September 2018
Volume 18, Issue 10
Open Access
Vision Sciences Society Annual Meeting Abstract  |   September 2018
Walk the line: Pedestrian distraction and cross walk safety
Author Affiliations
  • Bonnie Angelone
    Department of Psychology, College of Science and Mathematics, Rowan University
  • Megan Brown
    Department of Psychology, College of Science and Mathematics, Rowan University
  • Emily Diana
    Department of Psychology, College of Science and Mathematics, Rowan University
Journal of Vision September 2018, Vol.18, 484. doi:10.1167/18.10.484
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      Bonnie Angelone, Megan Brown, Emily Diana; Walk the line: Pedestrian distraction and cross walk safety. Journal of Vision 2018;18(10):484. doi: 10.1167/18.10.484.

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      © ARVO (1962-2015); The Authors (2016-present)

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Abstract

While the bulk of research on cell phone distraction has focused on driving, there is more recent interest regarding walking and pedestrian safety. Over the past decade, there has been an increase in emergency room visits following pedestrian-related injury. Some researchers have used virtual reality or simulations to examine distracted walking, however, there are fewer observational studies focused on distracted walking as it occurs in a real-life setting. Pedestrians are at more risk for injury when they text, talk, converse with others, and use headphones. Cell phone users walk slower, change direction more often, and show fewer acknowledgements of others in their pathway. We conducted an observational study at three high volume crosswalks on a college campus. Pedestrians' (N=265) safety behaviors were recorded along with several common distractive behaviors. Chi-square analyses revealed that cell phone users were no different than individuals not using their phones in three observed safety behaviors: pressing/waiting for the crossing signal, looking both ways before entering crosswalks, waiting for traffic to stop before crossing. Also, individuals using headphones were no different than individuals not using headphones in the three safety behaviors. However, people who walked individually, were less likely to press the signal or wait for the cross signal than those who walked in with others. They were also more likely to look both ways before crossing. Overall, pedestrians were not engaged in a high rate of cell phone use while walking, which is promising. Also, when they did engage with their cell phones or had headphones in use, they did not display higher rates of unsafe crossing behaviors, but this was different when they walked with others. It may be the case that pedestrians use caution when approaching some crosswalks and may have adapted ways to minimally use their devices and exhibit "safe-enough" crossing behaviors.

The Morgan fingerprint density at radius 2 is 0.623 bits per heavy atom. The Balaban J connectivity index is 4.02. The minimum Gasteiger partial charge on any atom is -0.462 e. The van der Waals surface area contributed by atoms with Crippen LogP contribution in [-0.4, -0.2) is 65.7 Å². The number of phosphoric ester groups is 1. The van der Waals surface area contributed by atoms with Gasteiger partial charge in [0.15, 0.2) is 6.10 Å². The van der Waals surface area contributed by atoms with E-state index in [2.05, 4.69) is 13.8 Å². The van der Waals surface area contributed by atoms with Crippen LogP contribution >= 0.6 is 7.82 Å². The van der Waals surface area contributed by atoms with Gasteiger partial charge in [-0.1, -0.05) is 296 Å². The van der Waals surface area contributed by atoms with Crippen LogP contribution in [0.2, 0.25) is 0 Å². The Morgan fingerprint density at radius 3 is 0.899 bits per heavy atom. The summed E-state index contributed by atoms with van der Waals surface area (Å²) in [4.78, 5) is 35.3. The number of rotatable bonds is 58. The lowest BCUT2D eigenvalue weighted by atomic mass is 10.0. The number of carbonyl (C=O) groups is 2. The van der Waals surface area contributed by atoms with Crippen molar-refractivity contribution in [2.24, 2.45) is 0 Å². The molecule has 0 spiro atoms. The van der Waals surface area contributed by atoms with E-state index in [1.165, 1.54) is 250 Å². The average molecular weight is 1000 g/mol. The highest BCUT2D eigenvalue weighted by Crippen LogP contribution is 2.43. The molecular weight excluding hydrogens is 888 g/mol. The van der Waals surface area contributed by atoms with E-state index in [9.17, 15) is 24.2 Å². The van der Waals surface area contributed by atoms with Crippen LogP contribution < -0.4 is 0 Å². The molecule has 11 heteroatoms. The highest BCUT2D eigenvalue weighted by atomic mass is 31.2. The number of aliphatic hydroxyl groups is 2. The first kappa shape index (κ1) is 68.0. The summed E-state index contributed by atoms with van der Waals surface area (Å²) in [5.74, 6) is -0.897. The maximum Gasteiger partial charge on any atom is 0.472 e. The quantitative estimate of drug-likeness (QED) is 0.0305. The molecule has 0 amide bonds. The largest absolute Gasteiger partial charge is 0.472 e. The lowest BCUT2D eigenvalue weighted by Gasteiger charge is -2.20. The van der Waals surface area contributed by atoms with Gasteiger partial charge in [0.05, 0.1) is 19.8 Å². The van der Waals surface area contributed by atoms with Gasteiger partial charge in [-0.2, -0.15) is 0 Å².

Meeting abstract presented at VSS 2018

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